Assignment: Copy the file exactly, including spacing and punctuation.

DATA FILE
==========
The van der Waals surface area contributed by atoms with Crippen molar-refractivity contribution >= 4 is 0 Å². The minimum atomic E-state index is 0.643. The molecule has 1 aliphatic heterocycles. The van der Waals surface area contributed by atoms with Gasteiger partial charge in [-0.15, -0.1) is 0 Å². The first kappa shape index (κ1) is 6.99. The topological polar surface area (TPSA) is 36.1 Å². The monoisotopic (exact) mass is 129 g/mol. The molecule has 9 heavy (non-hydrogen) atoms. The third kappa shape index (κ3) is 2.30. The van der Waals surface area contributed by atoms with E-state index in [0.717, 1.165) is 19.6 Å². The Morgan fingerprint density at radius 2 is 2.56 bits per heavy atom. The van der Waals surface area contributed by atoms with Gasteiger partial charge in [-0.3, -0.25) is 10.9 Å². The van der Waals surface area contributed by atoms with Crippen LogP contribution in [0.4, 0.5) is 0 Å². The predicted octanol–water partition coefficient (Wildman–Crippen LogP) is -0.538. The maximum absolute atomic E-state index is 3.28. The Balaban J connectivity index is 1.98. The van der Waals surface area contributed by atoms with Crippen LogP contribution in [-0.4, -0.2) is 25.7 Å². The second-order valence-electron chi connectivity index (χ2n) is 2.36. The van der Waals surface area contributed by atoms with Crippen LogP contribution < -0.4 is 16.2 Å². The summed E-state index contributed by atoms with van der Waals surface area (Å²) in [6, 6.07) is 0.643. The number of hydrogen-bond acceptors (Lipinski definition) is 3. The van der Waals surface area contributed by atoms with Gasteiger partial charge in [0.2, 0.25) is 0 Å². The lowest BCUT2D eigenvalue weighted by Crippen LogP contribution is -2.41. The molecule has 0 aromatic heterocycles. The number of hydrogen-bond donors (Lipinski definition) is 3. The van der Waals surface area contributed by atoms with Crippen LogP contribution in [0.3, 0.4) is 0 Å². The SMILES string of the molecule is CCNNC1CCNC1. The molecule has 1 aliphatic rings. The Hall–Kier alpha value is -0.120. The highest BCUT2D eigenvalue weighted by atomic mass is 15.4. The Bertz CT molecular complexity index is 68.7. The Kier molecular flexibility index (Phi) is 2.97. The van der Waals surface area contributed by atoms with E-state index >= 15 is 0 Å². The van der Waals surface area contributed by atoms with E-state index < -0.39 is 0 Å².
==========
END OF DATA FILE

The van der Waals surface area contributed by atoms with Crippen molar-refractivity contribution >= 4 is 0 Å². The minimum atomic E-state index is 0.643. The molecule has 1 aliphatic heterocycles. The van der Waals surface area contributed by atoms with Gasteiger partial charge in [-0.15, -0.1) is 0 Å². The first kappa shape index (κ1) is 6.99. The topological polar surface area (TPSA) is 36.1 Å². The monoisotopic (exact) mass is 129 g/mol. The molecule has 9 heavy (non-hydrogen) atoms. The third kappa shape index (κ3) is 2.30. The van der Waals surface area contributed by atoms with E-state index in [0.717, 1.165) is 19.6 Å². The Morgan fingerprint density at radius 2 is 2.56 bits per heavy atom. The van der Waals surface area contributed by atoms with Gasteiger partial charge in [-0.3, -0.25) is 10.9 Å². The van der Waals surface area contributed by atoms with Crippen LogP contribution in [0.4, 0.5) is 0 Å². The predicted octanol–water partition coefficient (Wildman–Crippen LogP) is -0.538. The maximum absolute atomic E-state index is 3.28. The Balaban J connectivity index is 1.98. The van der Waals surface area contributed by atoms with Crippen LogP contribution in [-0.4, -0.2) is 25.7 Å². The second-order valence-electron chi connectivity index (χ2n) is 2.36. The van der Waals surface area contributed by atoms with Crippen LogP contribution < -0.4 is 16.2 Å². The summed E-state index contributed by atoms with van der Waals surface area (Å²) in [6, 6.07) is 0.643. The number of hydrogen-bond acceptors (Lipinski definition) is 3. The van der Waals surface area contributed by atoms with Gasteiger partial charge in [0.2, 0.25) is 0 Å². The lowest BCUT2D eigenvalue weighted by Crippen LogP contribution is -2.41. The molecule has 0 aromatic heterocycles. The number of hydrogen-bond donors (Lipinski definition) is 3. The van der Waals surface area contributed by atoms with Crippen LogP contribution in [0.3, 0.4) is 0 Å². The SMILES string of the molecule is CCNNC1CCNC1. The molecule has 1 aliphatic rings. The Hall–Kier alpha value is -0.120. The highest BCUT2D eigenvalue weighted by atomic mass is 15.4. The Bertz CT molecular complexity index is 68.7. The Kier molecular flexibility index (Phi) is 2.97. The van der Waals surface area contributed by atoms with E-state index >= 15 is 0 Å². The van der Waals surface area contributed by atoms with E-state index < -0.39 is 0 Å².